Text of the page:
Critics Consensus: A one-man show set in a single confined location, Locke demands a powerful performance -- and gets it from a never-more-compelling Tom Hardy.
Synopsis: A man's (Tom Hardy) life unravels after he leaves a construction site at a critical time and drives to London... [More]
Directed By: Steven Knight

#30

The One I Love (2014)
82%

#30
Adjusted Score: 85464%
Critics Consensus: The One I Love doesn't take its intriguing premise quite as far as it could, but it still adds up to an ambitious, well-acted look at love and marriage.
Synopsis: A couple (Mark Duplass, Elisabeth Moss) whose marriage is crumbling have a surreal experience during a weekend getaway at a... [More]
Directed By: Charlie McDowell

#29
Adjusted Score: 88361%
Critics Consensus: A satisfying must-watch for diehard cineastes, The Other Side of the Wind offers the opportunity to witness a long-lost chapter in a brilliant filmmaker's career.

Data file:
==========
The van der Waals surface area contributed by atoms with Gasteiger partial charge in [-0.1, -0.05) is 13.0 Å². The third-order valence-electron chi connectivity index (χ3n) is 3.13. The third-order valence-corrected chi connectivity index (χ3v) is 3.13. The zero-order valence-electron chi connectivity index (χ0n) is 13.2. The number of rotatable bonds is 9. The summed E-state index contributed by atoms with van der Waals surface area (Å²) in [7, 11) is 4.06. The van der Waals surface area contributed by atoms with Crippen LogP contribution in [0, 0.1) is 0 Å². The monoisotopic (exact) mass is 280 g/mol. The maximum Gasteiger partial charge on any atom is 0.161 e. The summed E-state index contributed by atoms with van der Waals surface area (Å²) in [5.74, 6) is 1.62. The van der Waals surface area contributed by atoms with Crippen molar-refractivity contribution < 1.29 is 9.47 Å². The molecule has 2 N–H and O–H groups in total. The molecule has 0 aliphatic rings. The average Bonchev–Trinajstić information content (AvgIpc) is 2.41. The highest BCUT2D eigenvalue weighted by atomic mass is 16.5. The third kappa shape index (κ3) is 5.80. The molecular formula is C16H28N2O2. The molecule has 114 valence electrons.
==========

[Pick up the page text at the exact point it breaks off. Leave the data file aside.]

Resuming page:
Synopsis: After years of exile in Europe, a maverick director returns to Hollywood to finish his comeback movie, "The Other Side... [More]
Directed By: Orson Welles

#27
#27
Adjusted Score: 98955%
Critics Consensus: A fascinating portrait of a forgotten musical pioneer, Searching for Sugar Man is by turns informative and mysterious.
Synopsis: Though he faded into obscurity in the U.S., an early '70s musician known as Rodriguez became a huge hit in... [More]
Directed By: Malik Bendjelloul

#26

Super Dark Times (2017)
90%

#26
Adjusted Score: 91769%
Critics Consensus: Rich in atmosphere and period detail, Super Dark Times is an effective teen thriller whose true power lies in its approach to deeper themes.